Anna Schlegel, Head of Globalization, Information Engineering and Product Portfolio Solutions at cloud storage company NetApp, gave the closing keynote speech to a packed conference room at SlatorCon San Francisco 2018. Schlegel spoke of NetApp’s journey to become a globalized company and underlined the importance of dealing effectively with C-suite executives to secure buy-in, gain direction, and deliver programs that help products gain number one position.
When Schlegel joined NetApp over ten years ago, she “couldn’t see much localized content.” Schlegel was the first person hired onto the localization team and is now leading nearly 200 people across the Globalization, Information Engineering and Product Portfolio teams. It’s a “story of many many twists and turns, but also I am a big believer that luck meets the well prepared” Schlegel said.
One of Schlegel’s first acts was to draw up a business case for the CEO. With a one-slider, Schlegel showed how, in countries that were either English speaking or where large portions of potential enterprise customers understood English (e.g. US, UK, Australia, Nigeria, Germany India and Sweden), NetApp’s products were number one or two on the market at the time. However, NetApp’s products were less visible in countries where potential users would struggle to understand the language that the products and supporting material were available in.
Taking risks to unlock ROI
There was a clear business case, Schlegel felt, for globalizing NetApp’s products into additional languages to reach more potential users and to make sure that the company was not “leaving money on the table.” She asked for a team and a budget.
Schlegel started with the basics: installing TMS, selecting vendors and reviewers, recruiting department champions, and making a few key hires. The priority was to start working with the Marketing team along with the related departments of Sales and Channels. All aspects were addressed: SEO keywords, marketing materials, demand gen, launches and campaigns. Schlegel admits that the team “got really great at launches but were initially scared to tackle products that have over a million lines of code.”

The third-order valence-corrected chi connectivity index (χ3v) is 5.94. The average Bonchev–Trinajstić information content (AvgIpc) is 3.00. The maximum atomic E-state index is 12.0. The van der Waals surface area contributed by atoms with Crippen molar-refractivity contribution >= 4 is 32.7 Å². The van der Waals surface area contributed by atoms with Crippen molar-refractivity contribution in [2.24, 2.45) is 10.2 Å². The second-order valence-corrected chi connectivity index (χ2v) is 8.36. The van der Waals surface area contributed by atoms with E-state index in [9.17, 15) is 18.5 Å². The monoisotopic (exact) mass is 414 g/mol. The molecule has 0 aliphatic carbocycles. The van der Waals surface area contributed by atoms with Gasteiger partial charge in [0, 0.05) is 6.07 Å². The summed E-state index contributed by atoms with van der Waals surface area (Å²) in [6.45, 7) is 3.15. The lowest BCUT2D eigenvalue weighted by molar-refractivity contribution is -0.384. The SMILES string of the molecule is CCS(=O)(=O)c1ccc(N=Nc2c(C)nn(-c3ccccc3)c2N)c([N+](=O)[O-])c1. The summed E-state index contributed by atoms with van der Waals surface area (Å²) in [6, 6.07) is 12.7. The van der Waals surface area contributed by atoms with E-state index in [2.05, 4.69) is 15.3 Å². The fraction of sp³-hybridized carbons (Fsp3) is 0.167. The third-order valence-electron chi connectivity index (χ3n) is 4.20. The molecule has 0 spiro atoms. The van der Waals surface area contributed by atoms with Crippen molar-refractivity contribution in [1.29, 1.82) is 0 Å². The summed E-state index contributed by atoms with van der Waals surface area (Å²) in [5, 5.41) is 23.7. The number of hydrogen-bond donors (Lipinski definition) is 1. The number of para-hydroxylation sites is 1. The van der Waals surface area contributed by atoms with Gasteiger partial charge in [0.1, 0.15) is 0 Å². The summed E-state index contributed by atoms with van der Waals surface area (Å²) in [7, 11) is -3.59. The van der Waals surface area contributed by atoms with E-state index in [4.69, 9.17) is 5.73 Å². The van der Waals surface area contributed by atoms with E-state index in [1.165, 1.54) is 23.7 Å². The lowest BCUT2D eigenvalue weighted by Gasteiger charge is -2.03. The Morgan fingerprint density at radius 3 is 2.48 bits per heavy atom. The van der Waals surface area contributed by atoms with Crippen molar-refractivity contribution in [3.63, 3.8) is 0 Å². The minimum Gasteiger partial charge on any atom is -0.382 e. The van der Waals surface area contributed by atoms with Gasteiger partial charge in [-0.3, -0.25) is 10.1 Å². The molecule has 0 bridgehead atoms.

“It’s a story of many many twists and turns, but also I am a big believer that luck meets the well prepared”
These products were initially daunting for Schlegel’s team precisely because of the long and complex nature of the code. But Schlegel told the SlatorCon audience how her team took the bold move of effectively piloting one product for the Japanese market: they “bifurcated the code and localized into Japanese to do a proof of concept. A sort of A/B test learned in marketing.” Within the first week of launching the Japanese product, Schlegel said, the company had “opened up sixty million dollars of untapped revenue” and “since that day, our Japanese customers have not downloaded the English versions any longer”.
This was just the first globalized product, Schlegel said. And, from this audacious starting point, Schlegel described her team’s multiyear journey to delivering 17 globalized products and globalizing 13 departments, while onboarding two new teams.
From globalization to enterprise content strategy
Schlegel soon inherited a team of information engineers, technical writers, and content architects who lead the product information plans for all NetApp offerings. She saw a lot of similarities across the Globalization and Information Engineering teams: both were focused on customer experience and had a passion for content, standards, proper systems and architectures.
The merging of the two teams brought globalization closer the authors of the technical product plans, and the product managers themselves, which was an essential step in understanding the products and the role that content plays across the company, Schlegel said. Together, they had the expertise to embark on developing an enterprise content strategy that is today a key player and leader in a company Forum.
“Now we have the whole company globalized”
Schlegel continued to highlight the importance of getting the right people onside: whether it’s seeking out executives across the company in order to map the buyer’s journey from beginning to end, which allowed the team to decide “that’s what we are going to write and that’s what we are going to globalize,” or making use of champions across the organization to make sure that Globalization became ingrained into the fabric of the company, from IT to legal passing by HR.
At first, Schlegel said, NetApp was “localized in a few areas. Now we have the whole company globalized.” Schlegel’s team also now runs a “Globalization Forum where we have the Heads of all Departments telling us what the important countries, products, practices and goals are.” This all feeds into a content strategy for the company, with globalization at the heart. In fact, the team is “so connected to the general managers of the business units that yesterday they announced we are number one in in Japan and today we announced a NetApp-Lenovo JV [joint venture],” Schlegel reported proudly.
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